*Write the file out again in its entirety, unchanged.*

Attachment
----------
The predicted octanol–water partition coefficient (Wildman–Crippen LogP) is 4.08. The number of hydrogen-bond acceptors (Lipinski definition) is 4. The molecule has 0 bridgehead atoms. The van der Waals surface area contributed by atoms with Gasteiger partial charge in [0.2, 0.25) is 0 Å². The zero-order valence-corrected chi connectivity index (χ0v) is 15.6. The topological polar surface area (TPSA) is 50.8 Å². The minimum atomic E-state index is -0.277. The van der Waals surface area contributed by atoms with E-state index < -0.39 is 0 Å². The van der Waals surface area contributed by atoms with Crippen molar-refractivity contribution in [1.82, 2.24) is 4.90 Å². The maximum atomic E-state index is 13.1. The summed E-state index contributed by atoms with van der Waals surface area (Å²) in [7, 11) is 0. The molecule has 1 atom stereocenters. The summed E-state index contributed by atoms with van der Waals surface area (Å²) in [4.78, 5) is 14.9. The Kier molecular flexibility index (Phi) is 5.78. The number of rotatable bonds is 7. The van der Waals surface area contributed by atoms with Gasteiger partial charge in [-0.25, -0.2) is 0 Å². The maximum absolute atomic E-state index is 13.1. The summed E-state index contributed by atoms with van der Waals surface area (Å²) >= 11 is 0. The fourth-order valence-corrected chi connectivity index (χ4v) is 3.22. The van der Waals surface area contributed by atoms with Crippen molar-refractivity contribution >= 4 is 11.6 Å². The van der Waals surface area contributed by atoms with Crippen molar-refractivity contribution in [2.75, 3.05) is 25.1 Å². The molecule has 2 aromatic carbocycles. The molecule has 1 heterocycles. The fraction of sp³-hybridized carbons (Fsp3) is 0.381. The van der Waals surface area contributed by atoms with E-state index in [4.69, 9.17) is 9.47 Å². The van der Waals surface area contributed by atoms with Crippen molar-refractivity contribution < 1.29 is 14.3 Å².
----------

The predicted octanol–water partition coefficient (Wildman–Crippen LogP) is 4.08. The number of hydrogen-bond acceptors (Lipinski definition) is 4. The molecule has 0 bridgehead atoms. The van der Waals surface area contributed by atoms with Gasteiger partial charge in [0.2, 0.25) is 0 Å². The zero-order valence-corrected chi connectivity index (χ0v) is 15.6. The topological polar surface area (TPSA) is 50.8 Å². The minimum atomic E-state index is -0.277. The van der Waals surface area contributed by atoms with E-state index < -0.39 is 0 Å². The van der Waals surface area contributed by atoms with Crippen molar-refractivity contribution in [1.82, 2.24) is 4.90 Å². The maximum atomic E-state index is 13.1. The summed E-state index contributed by atoms with van der Waals surface area (Å²) in [7, 11) is 0. The molecule has 1 atom stereocenters. The summed E-state index contributed by atoms with van der Waals surface area (Å²) in [4.78, 5) is 14.9. The Kier molecular flexibility index (Phi) is 5.78. The number of rotatable bonds is 7. The van der Waals surface area contributed by atoms with Gasteiger partial charge in [-0.25, -0.2) is 0 Å². The maximum absolute atomic E-state index is 13.1. The summed E-state index contributed by atoms with van der Waals surface area (Å²) >= 11 is 0. The fourth-order valence-corrected chi connectivity index (χ4v) is 3.22. The van der Waals surface area contributed by atoms with Crippen molar-refractivity contribution >= 4 is 11.6 Å². The van der Waals surface area contributed by atoms with Crippen molar-refractivity contribution in [2.75, 3.05) is 25.1 Å². The molecule has 2 aromatic carbocycles. The molecule has 1 heterocycles. The fraction of sp³-hybridized carbons (Fsp3) is 0.381. The van der Waals surface area contributed by atoms with E-state index in [4.69, 9.17) is 9.47 Å². The van der Waals surface area contributed by atoms with Crippen molar-refractivity contribution < 1.29 is 14.3 Å².